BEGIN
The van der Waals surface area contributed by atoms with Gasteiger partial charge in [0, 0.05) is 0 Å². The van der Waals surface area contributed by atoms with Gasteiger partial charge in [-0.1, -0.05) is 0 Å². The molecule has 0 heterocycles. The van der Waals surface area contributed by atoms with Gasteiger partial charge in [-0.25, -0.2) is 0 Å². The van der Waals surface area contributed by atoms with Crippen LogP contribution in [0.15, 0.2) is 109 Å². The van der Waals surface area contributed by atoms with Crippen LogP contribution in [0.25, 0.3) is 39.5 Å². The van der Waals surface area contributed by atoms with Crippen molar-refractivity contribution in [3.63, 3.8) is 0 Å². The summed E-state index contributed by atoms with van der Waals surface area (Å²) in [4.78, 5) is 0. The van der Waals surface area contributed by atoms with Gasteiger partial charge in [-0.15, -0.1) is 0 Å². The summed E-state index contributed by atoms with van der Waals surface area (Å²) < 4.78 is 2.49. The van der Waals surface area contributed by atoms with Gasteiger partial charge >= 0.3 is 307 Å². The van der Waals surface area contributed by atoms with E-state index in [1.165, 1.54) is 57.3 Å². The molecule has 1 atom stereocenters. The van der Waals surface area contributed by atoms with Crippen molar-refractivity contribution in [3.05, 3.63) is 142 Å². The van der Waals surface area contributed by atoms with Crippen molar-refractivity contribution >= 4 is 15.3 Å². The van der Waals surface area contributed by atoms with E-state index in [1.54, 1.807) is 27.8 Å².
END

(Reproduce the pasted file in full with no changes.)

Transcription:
The van der Waals surface area contributed by atoms with Gasteiger partial charge in [0, 0.05) is 0 Å². The van der Waals surface area contributed by atoms with Gasteiger partial charge in [-0.1, -0.05) is 0 Å². The molecule has 0 heterocycles. The van der Waals surface area contributed by atoms with Gasteiger partial charge in [-0.25, -0.2) is 0 Å². The van der Waals surface area contributed by atoms with Crippen LogP contribution in [0.15, 0.2) is 109 Å². The van der Waals surface area contributed by atoms with Crippen LogP contribution in [0.25, 0.3) is 39.5 Å². The van der Waals surface area contributed by atoms with Crippen molar-refractivity contribution in [3.63, 3.8) is 0 Å². The summed E-state index contributed by atoms with van der Waals surface area (Å²) in [4.78, 5) is 0. The van der Waals surface area contributed by atoms with Gasteiger partial charge in [-0.15, -0.1) is 0 Å². The summed E-state index contributed by atoms with van der Waals surface area (Å²) < 4.78 is 2.49. The van der Waals surface area contributed by atoms with Gasteiger partial charge >= 0.3 is 307 Å². The van der Waals surface area contributed by atoms with E-state index in [1.165, 1.54) is 57.3 Å². The molecule has 1 atom stereocenters. The van der Waals surface area contributed by atoms with Crippen molar-refractivity contribution in [3.05, 3.63) is 142 Å². The van der Waals surface area contributed by atoms with Crippen molar-refractivity contribution >= 4 is 15.3 Å². The van der Waals surface area contributed by atoms with E-state index in [1.54, 1.807) is 27.8 Å².